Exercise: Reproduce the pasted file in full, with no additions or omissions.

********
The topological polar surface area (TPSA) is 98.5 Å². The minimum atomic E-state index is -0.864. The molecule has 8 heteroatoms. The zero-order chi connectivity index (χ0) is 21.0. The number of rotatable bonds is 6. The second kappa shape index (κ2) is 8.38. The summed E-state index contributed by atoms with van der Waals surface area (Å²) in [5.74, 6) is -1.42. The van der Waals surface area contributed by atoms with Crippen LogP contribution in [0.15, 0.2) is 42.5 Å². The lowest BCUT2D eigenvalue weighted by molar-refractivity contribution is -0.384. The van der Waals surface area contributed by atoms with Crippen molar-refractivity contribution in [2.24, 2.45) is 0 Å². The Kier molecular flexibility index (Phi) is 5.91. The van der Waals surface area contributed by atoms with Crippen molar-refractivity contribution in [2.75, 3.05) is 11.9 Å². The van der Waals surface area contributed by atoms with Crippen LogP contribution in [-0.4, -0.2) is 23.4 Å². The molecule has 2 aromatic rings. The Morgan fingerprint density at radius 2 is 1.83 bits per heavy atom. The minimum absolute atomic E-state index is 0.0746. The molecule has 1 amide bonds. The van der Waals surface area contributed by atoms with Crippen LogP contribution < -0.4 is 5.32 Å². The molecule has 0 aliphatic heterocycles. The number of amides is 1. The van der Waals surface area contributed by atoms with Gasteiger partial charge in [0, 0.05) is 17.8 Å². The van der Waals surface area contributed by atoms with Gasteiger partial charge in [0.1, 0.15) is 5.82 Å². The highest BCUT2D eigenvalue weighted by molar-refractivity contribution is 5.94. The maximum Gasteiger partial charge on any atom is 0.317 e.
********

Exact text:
The topological polar surface area (TPSA) is 98.5 Å². The minimum atomic E-state index is -0.864. The molecule has 8 heteroatoms. The zero-order chi connectivity index (χ0) is 21.0. The number of rotatable bonds is 6. The second kappa shape index (κ2) is 8.38. The summed E-state index contributed by atoms with van der Waals surface area (Å²) in [5.74, 6) is -1.42. The van der Waals surface area contributed by atoms with Crippen LogP contribution in [0.15, 0.2) is 42.5 Å². The lowest BCUT2D eigenvalue weighted by molar-refractivity contribution is -0.384. The van der Waals surface area contributed by atoms with Crippen molar-refractivity contribution in [2.24, 2.45) is 0 Å². The Kier molecular flexibility index (Phi) is 5.91. The van der Waals surface area contributed by atoms with Crippen molar-refractivity contribution in [2.75, 3.05) is 11.9 Å². The van der Waals surface area contributed by atoms with Crippen LogP contribution in [-0.4, -0.2) is 23.4 Å². The molecule has 2 aromatic rings. The Morgan fingerprint density at radius 2 is 1.83 bits per heavy atom. The minimum absolute atomic E-state index is 0.0746. The molecule has 1 amide bonds. The van der Waals surface area contributed by atoms with Crippen LogP contribution < -0.4 is 5.32 Å². The molecule has 0 aliphatic heterocycles. The number of amides is 1. The van der Waals surface area contributed by atoms with Gasteiger partial charge in [0, 0.05) is 17.8 Å². The van der Waals surface area contributed by atoms with Gasteiger partial charge in [0.1, 0.15) is 5.82 Å². The highest BCUT2D eigenvalue weighted by molar-refractivity contribution is 5.94. The maximum Gasteiger partial charge on any atom is 0.317 e.